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The Q# language

Q# is a programming language designed by Microsoft specifically for quantum computing. Q# is part of Microsoft’s Quantum Development Kit (QDK) and is designed specifically to support the development of future large-scale quantum applications while still supporting ongoing research on current quantum hardware. Q# is a stand-alone language offering a high level of abstraction. There is no notion of a quantum state or a circuit. Instead, Q# implements programs in terms of statements and expressions, much like classical programming languages. Distinct quantum capabilities such as support for functors and control-flow constructs facilitate expressing, for example, phase estimation and quantum chemistry algorithms. 


Q# graphic


Q# can be used to write quantum algorithms, simulate them on classical computers, and then run them on actual quantum computers. Q# also provides a library of built-in quantum operations, such as quantum gates and measurements, that are used to manipulate qubits and perform quantum computations. Some key Q# features include:

  • Qubit management: In Q#, qubits are resources that are requested from the runtime when needed and returned when no longer in use. This is similar to the way that classical languages deal with heap memory.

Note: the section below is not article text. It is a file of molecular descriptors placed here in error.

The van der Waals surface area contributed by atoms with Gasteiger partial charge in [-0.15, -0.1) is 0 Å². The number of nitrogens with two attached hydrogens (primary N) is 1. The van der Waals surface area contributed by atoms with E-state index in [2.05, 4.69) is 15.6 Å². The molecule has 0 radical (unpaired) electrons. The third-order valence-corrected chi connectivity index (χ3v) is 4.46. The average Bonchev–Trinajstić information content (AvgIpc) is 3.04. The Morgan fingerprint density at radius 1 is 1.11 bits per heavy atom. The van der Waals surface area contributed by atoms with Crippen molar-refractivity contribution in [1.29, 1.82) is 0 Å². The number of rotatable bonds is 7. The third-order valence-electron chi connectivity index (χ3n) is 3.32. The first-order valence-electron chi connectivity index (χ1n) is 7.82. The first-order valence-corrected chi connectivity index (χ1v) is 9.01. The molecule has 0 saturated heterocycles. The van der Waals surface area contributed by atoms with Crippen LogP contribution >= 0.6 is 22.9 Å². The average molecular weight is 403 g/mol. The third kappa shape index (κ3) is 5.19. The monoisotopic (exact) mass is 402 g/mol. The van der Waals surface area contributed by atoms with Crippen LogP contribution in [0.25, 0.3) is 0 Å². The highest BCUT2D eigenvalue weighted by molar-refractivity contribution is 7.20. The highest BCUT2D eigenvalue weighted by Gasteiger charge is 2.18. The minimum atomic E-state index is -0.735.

• Agnostic qubit type: The Q# language doesn’t specify whether program qubits are logical or physical. This can be decided by the runtime when the algorithm is executed. Similarly, the mapping from a qubit variable in a program to an actual logical or physical qubit is decided by the runtime, and that mapping may be deferred until after the topology and other details of the target device is known.

  • Compiler-generated controlled and adjoint specializations: Q# includes keywords and compiler support for automatically generating the adjoint and/or controlled variation of an operation, which maps to common patterns used in reversible quantum computation. This both makes writing algorithms easier and allows for compiler driven optimization of quantum code.

  • First-class operations: Operations and functions in Q# are first-class entities; they can be passed to other operations, assigned to variables, and used like any other value. This makes it easy to express protocols such as amplitude amplification, phase estimation, and others.

  • Classical control flow: Q# supports general classical control flow during the execution of an algorithm. For instance, the loop required for probabilistic algorithms such as Grover's search can easily be expressed in Q#, rather than having to return to the classical driver to test whether the result satisfies the oracle and rerunning if not.

  • Mixed classical and quantum computation: Q# supports rich classical computation as well as quantum operations. This allows clean expression of adaptive algorithms such as the random walk phase estimation operation. Such algorithms are difficult to express directly in the circuit model of a fixed sequence of quantum gates.

For more information on Q#, visit the official Q# repository on GitHub



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